Home Breaking News ‘Voting centers’ likely for 2018 primary in Howard Co.; convenience for voters,...

‘Voting centers’ likely for 2018 primary in Howard Co.; convenience for voters, lower costs for county cited as factors

2786
0

By Louie Graves
News-Leader staff

Voters are not going to like this at first, Howard County Election Commissioner Angie Allen warned members of the quorum court Monday.

But, she added, after they’ve done it once they’ll be happy because it is so much more convenient.

Allen was talking about “voting centers” where eligible voters from any county precinct can vote. Instead of having voters from 33 precincts congregate at 13 polling places, voters can now vote where it is most convenient. Their one vote will be recorded, and they will not be able to vote at another center.

Two voting places will not change — Umpire and Tollette, where traditional voting precincts are too far from the voting centers at Dierks, Nashville and Mineral Springs.

Voting centers at Nashville will be at the Carter Day Training Center and one other place to be announced. At Dierks, the voting place will be the community center. At Mineral Springs, the voting machines will be at the Methodist Church.

Allen was the spokesperson for the election commission Monday. She was accompanied by commissioner Larry Dunaway. The other commissioner — Glen Semmler — was not present.

JPs understood the convenience of the voting centers, but they were wary of the price. The court already knew the county had to pay for new voting machines and software, and they are practically depending upon state aid.

The cost for Howard County will be about $170,000. Commissioner Dunaway suggested that the cities might be able to come up with a per capita share. County Judge Kevin Smith liked that idea and said he’d call mayors of Nashville, Dierks and Mineral Springs.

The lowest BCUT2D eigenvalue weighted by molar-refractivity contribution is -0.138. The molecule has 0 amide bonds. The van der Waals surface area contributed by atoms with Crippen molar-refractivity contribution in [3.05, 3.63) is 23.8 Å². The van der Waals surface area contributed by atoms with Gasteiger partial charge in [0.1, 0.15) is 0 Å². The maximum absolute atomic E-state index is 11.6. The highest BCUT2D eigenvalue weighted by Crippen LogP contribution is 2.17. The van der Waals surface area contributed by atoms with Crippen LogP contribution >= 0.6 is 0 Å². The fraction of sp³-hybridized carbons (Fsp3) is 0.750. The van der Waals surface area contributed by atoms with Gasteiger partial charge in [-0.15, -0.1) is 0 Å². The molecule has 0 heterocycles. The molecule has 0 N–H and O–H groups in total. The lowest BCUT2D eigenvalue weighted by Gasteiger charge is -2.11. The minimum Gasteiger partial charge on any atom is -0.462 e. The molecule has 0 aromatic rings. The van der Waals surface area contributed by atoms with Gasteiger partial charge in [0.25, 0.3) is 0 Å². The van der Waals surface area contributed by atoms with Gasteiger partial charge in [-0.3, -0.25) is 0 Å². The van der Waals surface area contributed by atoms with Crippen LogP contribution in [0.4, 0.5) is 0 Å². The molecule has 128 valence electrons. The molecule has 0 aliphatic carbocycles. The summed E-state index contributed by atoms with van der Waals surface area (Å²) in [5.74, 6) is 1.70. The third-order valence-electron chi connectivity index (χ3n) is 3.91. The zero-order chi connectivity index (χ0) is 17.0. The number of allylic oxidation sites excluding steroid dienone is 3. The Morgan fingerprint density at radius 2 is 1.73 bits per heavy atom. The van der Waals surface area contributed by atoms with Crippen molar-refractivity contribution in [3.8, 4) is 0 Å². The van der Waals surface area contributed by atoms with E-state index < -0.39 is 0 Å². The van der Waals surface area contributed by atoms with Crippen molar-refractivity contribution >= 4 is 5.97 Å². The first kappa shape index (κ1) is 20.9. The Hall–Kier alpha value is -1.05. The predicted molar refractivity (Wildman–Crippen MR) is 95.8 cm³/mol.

Without state aid, the cost will be approximately doubled. Commissioner Allen, a Democrat, suggested that the judge and JPs lean on the Republican governor to distribute some of the state surplus to counties needing help with replacing the voting machines. Paper ballots for each precinct will be available at the voting centers.

JP Brent Pinkerton moved that the county proceed with the election equipment update in anticipation of assistance from the state.

Monday night, Commissioner Allen told the newspaper that the machines should be working here by the primary election of 2018. She said that the county would save money on election precinct workers.

Early voting will take place at centers in Nashville and at Dierks, with the Dierks schedule to be announced.

In other business, Judge Smith told the JPs that “We’re making progress” on possible conversion of the old hospital facility to modern day use. He said that asbestos abatement work was complete, and that county would begin advertising for demolition. He said that all old county records were gone from the damp courthouse basement.”We do not plan to put anything there.”

Present for Monday’s regular meeting for July were JPs Dick Wakefield, Jerry Harwell, Kerry Strasner, Bobby Don Turner, Gary Welch, Martha Hobbs, Janice Huffman and Pinkerton. Also, Treasurer Sheri Mixon, County Clerk Keri Teague, Tax Assessor Debbie Teague, Circuit Clerk Angie Lewis, legal counsel Aaron Brasel and Judge Smith.

Previous articleNashville school board fills vacancies; consider the construction of agri building at high school
Next articleScrappers back to the grind following AAA’s ‘dead period’